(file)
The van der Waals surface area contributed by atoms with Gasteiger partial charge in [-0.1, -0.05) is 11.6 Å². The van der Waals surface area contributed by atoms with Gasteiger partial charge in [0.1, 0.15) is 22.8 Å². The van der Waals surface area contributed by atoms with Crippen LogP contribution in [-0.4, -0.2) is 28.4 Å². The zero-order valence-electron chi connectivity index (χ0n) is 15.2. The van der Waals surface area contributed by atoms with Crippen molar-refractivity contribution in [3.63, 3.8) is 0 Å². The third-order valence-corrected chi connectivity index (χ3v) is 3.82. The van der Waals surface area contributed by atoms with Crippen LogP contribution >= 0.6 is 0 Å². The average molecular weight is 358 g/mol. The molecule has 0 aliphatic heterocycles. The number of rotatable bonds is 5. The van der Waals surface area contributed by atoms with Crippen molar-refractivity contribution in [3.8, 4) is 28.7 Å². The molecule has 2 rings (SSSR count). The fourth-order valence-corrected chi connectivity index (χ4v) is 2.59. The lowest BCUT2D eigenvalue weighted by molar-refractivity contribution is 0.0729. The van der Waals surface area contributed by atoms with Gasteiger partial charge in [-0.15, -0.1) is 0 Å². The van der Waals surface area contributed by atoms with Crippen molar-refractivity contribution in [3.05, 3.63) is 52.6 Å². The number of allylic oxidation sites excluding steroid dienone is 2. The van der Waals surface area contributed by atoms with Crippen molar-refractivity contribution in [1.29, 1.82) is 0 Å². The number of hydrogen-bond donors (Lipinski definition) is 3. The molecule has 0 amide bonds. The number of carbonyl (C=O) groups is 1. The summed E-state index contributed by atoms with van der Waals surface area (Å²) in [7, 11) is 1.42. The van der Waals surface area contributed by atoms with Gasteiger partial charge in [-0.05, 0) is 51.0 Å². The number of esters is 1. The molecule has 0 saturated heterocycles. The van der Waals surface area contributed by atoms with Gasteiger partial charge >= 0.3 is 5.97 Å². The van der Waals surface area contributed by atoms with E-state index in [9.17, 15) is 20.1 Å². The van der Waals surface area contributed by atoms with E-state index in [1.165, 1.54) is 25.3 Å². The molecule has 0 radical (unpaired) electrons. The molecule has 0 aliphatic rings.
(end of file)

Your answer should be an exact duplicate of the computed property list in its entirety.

The van der Waals surface area contributed by atoms with Gasteiger partial charge in [-0.1, -0.05) is 11.6 Å². The van der Waals surface area contributed by atoms with Gasteiger partial charge in [0.1, 0.15) is 22.8 Å². The van der Waals surface area contributed by atoms with Crippen LogP contribution in [-0.4, -0.2) is 28.4 Å². The zero-order valence-electron chi connectivity index (χ0n) is 15.2. The van der Waals surface area contributed by atoms with Crippen molar-refractivity contribution in [3.63, 3.8) is 0 Å². The third-order valence-corrected chi connectivity index (χ3v) is 3.82. The van der Waals surface area contributed by atoms with Crippen LogP contribution >= 0.6 is 0 Å². The average molecular weight is 358 g/mol. The molecule has 0 aliphatic heterocycles. The number of rotatable bonds is 5. The van der Waals surface area contributed by atoms with Crippen molar-refractivity contribution in [3.8, 4) is 28.7 Å². The molecule has 2 rings (SSSR count). The fourth-order valence-corrected chi connectivity index (χ4v) is 2.59. The lowest BCUT2D eigenvalue weighted by molar-refractivity contribution is 0.0729. The van der Waals surface area contributed by atoms with Gasteiger partial charge in [-0.15, -0.1) is 0 Å². The van der Waals surface area contributed by atoms with Crippen molar-refractivity contribution in [3.05, 3.63) is 52.6 Å². The number of allylic oxidation sites excluding steroid dienone is 2. The van der Waals surface area contributed by atoms with Crippen molar-refractivity contribution in [1.29, 1.82) is 0 Å². The number of hydrogen-bond donors (Lipinski definition) is 3. The molecule has 0 amide bonds. The number of carbonyl (C=O) groups is 1. The summed E-state index contributed by atoms with van der Waals surface area (Å²) in [7, 11) is 1.42. The van der Waals surface area contributed by atoms with Gasteiger partial charge in [-0.05, 0) is 51.0 Å². The number of esters is 1. The molecule has 0 saturated heterocycles. The van der Waals surface area contributed by atoms with Gasteiger partial charge >= 0.3 is 5.97 Å². The van der Waals surface area contributed by atoms with E-state index in [9.17, 15) is 20.1 Å². The van der Waals surface area contributed by atoms with E-state index in [1.165, 1.54) is 25.3 Å². The molecule has 0 radical (unpaired) electrons. The molecule has 0 aliphatic rings.